While the holidays are a time for fun and family, doctors say they can quickly turn into a scary situation with the season interrupting daily routines.
Dr. Fahmi Farah, an invasive cardiologist, medical director and CEO of Bentley Hart Medical Center, said doctors see an increase in heart attacks and heart failure around the holidays, what they're calling "holiday heart syndrome."
However, Farah said there are steps you can take to lower your risk.
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“Making sure that you're staying compliant with your medications," Farah said. "Don't skip your doses. Staying healthy with your food choices, avoiding foods that are high in sodium, so salty foods.”
Alcohol is also considered a major risk factor for cardiovascular disease.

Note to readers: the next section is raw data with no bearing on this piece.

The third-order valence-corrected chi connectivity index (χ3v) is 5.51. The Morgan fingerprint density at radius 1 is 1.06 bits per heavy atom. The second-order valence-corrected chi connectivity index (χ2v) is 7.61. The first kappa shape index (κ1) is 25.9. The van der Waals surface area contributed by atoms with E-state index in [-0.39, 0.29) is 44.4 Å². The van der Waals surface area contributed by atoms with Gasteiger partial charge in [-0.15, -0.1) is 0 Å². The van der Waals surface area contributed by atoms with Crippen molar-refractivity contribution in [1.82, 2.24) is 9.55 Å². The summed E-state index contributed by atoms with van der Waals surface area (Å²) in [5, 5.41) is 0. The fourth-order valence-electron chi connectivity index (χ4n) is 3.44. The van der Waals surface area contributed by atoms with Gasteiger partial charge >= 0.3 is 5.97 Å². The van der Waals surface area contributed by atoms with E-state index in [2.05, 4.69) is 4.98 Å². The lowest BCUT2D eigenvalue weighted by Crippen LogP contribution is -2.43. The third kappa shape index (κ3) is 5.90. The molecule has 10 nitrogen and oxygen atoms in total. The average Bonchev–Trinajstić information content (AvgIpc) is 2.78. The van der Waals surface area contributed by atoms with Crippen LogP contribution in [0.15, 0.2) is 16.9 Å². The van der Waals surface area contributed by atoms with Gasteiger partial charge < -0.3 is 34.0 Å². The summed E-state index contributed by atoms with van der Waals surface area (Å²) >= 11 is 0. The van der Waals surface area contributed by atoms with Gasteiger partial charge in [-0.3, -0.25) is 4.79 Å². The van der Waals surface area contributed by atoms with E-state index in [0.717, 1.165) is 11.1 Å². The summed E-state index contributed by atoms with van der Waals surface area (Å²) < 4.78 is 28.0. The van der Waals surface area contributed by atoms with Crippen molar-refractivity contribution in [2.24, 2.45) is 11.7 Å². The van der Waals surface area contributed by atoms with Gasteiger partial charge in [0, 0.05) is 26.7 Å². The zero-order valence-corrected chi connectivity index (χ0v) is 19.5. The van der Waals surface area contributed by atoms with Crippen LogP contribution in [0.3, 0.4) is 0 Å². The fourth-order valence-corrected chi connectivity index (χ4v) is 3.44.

“During the holiday season, people tend to indulge in higher amounts of alcohol consumption and alcohol actually weakens the heart muscle and it can cause people to go into heart failure,” Farah said.
Don’t count out holiday stress.
“People feel overwhelmed with lots of things to do, things to plan, lots of emotions, lots of people even overwhelmed with finances," motivational speaker Loka Pandya said.
If you're feeling overwhelmed around the holidays, Pandya said to slow it down.
“Slow everything down. If you're already feeling that as you're hearing this, just take a few deep breaths," Pandya said. "Then, go ahead and write everything down so you can see it so it's not so overwhelming.”
Doctors say in some cases it can be hard to tell the difference between a heart attack and heartburn, especially after eating a big meal, but signs to watch out for are a heavy sensation in your chest, difficulty breathing, and profusely sweating.
If you think you have heartburn and it’s not going away, then it might be time to ask your doctor.